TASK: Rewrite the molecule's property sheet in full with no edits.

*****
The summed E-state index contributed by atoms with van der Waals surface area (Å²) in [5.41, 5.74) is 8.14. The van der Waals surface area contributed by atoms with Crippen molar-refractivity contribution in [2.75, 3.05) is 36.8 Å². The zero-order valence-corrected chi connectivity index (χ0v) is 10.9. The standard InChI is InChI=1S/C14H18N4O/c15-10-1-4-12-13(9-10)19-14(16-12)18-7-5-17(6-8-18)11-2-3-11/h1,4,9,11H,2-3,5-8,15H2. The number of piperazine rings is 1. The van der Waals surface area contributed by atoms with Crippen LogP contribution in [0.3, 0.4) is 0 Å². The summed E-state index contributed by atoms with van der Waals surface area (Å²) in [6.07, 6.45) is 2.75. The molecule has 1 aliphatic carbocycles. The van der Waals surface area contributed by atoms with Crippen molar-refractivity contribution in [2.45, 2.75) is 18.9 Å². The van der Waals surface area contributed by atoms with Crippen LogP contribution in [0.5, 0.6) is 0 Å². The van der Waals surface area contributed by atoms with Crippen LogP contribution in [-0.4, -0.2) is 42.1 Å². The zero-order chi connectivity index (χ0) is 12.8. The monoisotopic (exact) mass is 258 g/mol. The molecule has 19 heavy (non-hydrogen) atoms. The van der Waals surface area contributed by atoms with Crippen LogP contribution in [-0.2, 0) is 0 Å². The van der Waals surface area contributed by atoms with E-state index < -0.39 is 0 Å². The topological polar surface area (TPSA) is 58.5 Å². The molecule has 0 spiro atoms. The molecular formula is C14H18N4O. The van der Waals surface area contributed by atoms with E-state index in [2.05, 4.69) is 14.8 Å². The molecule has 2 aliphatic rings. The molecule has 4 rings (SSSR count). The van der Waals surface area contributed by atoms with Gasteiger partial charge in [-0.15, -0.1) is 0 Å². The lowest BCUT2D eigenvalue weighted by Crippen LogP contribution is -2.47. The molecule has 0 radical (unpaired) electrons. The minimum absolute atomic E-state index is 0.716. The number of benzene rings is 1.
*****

The summed E-state index contributed by atoms with van der Waals surface area (Å²) in [5.41, 5.74) is 8.14. The van der Waals surface area contributed by atoms with Crippen molar-refractivity contribution in [2.75, 3.05) is 36.8 Å². The zero-order valence-corrected chi connectivity index (χ0v) is 10.9. The standard InChI is InChI=1S/C14H18N4O/c15-10-1-4-12-13(9-10)19-14(16-12)18-7-5-17(6-8-18)11-2-3-11/h1,4,9,11H,2-3,5-8,15H2. The number of piperazine rings is 1. The van der Waals surface area contributed by atoms with Crippen LogP contribution in [0.3, 0.4) is 0 Å². The summed E-state index contributed by atoms with van der Waals surface area (Å²) in [6.07, 6.45) is 2.75. The molecule has 1 aliphatic carbocycles. The van der Waals surface area contributed by atoms with Crippen molar-refractivity contribution in [2.45, 2.75) is 18.9 Å². The van der Waals surface area contributed by atoms with Crippen LogP contribution in [0.5, 0.6) is 0 Å². The van der Waals surface area contributed by atoms with Crippen LogP contribution in [-0.4, -0.2) is 42.1 Å². The zero-order chi connectivity index (χ0) is 12.8. The monoisotopic (exact) mass is 258 g/mol. The molecule has 19 heavy (non-hydrogen) atoms. The van der Waals surface area contributed by atoms with Crippen LogP contribution in [-0.2, 0) is 0 Å². The van der Waals surface area contributed by atoms with E-state index < -0.39 is 0 Å². The topological polar surface area (TPSA) is 58.5 Å². The molecule has 0 spiro atoms. The molecular formula is C14H18N4O. The van der Waals surface area contributed by atoms with E-state index in [2.05, 4.69) is 14.8 Å². The molecule has 2 aliphatic rings. The molecule has 4 rings (SSSR count). The van der Waals surface area contributed by atoms with Gasteiger partial charge in [-0.15, -0.1) is 0 Å². The lowest BCUT2D eigenvalue weighted by Crippen LogP contribution is -2.47. The molecule has 0 radical (unpaired) electrons. The minimum absolute atomic E-state index is 0.716. The number of benzene rings is 1.